Sometimes we hear from people that they are having trouble recruiting volunteers, that they have had these roles for the past 15-20 years and they can’t seem to find any person interested in them now. That is a tough situation to be in for sure, but there is a choice. As an organization you can continue to struggle and suffer, you can try to force people through the thorny, tall shrubbery as it were, or you can lay out some patio stones! There is space for reimaging everything, nothing needs to look like it did before. It is hard work for sure and work that takes time but worth doing if you want to continue to engage volunteers in the work that you are doing. If this post is resonating with you and you want to talk it through just give us an email we would love to catch up. 


Adventures In Volunteering Episode 1

Published: Aug 31, 2023 @ 8:49 AM

By Jeff D’Silva

In the heart of Inglewood, Calgary, nestled among the vibrant streets, there existed a hidden gem known as the Loose Moose Theatre Company in the old Garry Theatre space. It was a haven for creative souls, weirdos, outcasts, the class clowns and the drama nerds. A place where laughter echoed and the imagination ran wild. For Jeff, the decision to become a volunteer there would forever alter the course of his life.

With a heart brimming with curiosity and a sprinkle of nervous excitement, Jeff stepped through the theatre's doors for the first time. The air was thick with an aura of artistic energy and hot buttered popcorn, and the walls seemed to whisper tales of countless performances from comedy heroes who had since moved on to the big lights of Toronto, Ontario, but whose humble roots started at this very theatre. Jeff was welcomed by the warm smiles of fellow volunteers and staff, each radiating a passion for the magic that unfolded on their stage. Some of the smiling faces from that first day would go on to become lifelong friends.

Jeff’s journey began with the simplest of tasks— mixing Lime Rickey (a mysterious green juice concoction derived from three healthy ingredients sugar, water and green), and “snogging” which he would soon learn is “Mooser speak” for set decoration during a show. Every moment was a chance to learn, to soak in the knowledge of the more tenured improvisers who surrounded him. Jeff found himself spellbound by the camaraderie and the unyielding commitment to storytelling. He marveled at the senior improvisers who effortlessly slipped into characters, transforming seemingly the most innocuous incident or suggestion into a completely enthralling scene in a matter of seconds.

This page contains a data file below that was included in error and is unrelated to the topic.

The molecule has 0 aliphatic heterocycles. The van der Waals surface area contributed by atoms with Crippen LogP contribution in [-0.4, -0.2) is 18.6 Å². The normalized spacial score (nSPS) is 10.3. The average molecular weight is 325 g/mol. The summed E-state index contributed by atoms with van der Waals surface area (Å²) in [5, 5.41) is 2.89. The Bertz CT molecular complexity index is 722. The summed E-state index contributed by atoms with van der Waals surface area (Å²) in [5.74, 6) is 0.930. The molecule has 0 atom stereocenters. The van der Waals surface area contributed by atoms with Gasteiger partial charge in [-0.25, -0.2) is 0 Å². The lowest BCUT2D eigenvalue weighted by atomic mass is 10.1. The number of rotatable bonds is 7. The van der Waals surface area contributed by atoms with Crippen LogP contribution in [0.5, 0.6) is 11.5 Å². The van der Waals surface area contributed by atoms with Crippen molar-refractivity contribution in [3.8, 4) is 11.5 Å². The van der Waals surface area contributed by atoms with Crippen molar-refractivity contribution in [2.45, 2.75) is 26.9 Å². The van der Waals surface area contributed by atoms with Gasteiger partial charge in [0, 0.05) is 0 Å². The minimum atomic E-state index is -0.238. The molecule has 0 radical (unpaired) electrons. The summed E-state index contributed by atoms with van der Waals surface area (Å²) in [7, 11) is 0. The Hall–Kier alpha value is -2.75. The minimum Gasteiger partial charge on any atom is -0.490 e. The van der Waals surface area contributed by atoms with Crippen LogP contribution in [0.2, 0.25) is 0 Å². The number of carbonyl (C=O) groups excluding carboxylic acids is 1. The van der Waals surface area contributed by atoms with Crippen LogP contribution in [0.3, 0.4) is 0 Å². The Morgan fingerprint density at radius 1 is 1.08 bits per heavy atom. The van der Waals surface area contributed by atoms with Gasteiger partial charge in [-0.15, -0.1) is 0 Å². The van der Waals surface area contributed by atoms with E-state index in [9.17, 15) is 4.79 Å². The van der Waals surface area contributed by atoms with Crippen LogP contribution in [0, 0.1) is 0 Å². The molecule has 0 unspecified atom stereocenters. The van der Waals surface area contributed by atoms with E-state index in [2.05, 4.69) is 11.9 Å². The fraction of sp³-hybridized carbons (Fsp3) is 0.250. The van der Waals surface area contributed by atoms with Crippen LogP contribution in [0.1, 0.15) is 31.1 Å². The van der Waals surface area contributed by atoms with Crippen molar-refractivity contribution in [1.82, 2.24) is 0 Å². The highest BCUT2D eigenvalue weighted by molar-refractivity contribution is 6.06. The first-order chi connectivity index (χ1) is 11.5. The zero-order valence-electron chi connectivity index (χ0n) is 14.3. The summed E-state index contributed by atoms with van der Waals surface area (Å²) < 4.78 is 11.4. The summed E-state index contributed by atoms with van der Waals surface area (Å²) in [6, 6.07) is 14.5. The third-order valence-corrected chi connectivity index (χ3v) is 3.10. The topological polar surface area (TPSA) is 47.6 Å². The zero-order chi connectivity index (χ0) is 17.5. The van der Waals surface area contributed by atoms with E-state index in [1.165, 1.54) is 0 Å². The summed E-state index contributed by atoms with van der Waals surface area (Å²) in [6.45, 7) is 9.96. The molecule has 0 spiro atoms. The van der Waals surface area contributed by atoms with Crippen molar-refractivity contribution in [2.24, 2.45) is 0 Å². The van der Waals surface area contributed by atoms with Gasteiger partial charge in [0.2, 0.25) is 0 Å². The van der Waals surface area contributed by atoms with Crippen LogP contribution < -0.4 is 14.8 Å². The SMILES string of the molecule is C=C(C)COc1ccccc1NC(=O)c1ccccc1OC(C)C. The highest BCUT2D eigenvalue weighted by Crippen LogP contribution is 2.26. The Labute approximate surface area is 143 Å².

As weeks turned into months, Jeff's dedication grew stronger. He graduated from the role of an eager observer to that of a vital cog in the theatre's intricate machinery. He helped build sets, paint backdrops, and even tried his hand at making masks. The process was exhilarating—a symphony of creativity and collaboration that produced breathtaking results.

One fateful day, while chatting with a senior improviser, Jeff's curiosity was piqued by tales of improvisational performances. The improviser spoke of not preparing, being obvious, and diving into the unknown with only wit and instinct as your guides. Jeff’s heart raced and his mind lit up like the top of the Calgary Tower on a Flames’ game night. He decided to venture beyond his comfort zone and embrace the exhilarating challenge of improv.

Under the guidance of the theatre's mentors, Jeff stepped onto the stage for his first improv performance. The spotlight illuminated his face, casting aside any remnants of doubt. He locked eyes with his fellow performers, a silent agreement passing between them—they were in this together. The game was simple, one improviser makes a suggestion and the others exclaim “Yes Let’s!” and act out the suggestion. The goal is learn to accept offers from your team, be open to failing, and have the most fun possible. The audience's laughter became an irresistible well of energy, and Jeff’s inhibitions, the shyness of being the awkward, skinny brown kid at his high school melted away like winter’s snowfall after the first chinook of the season.

With every scene, he discovered a new facet of himself. The stage became a canvas for his imagination, where he could be a detective solving absurd crimes one moment and a time-traveling adventurer the next. Each performance was a tapestry woven with laughter, vulnerability, and the symbiotic connection between improvisers and the audience.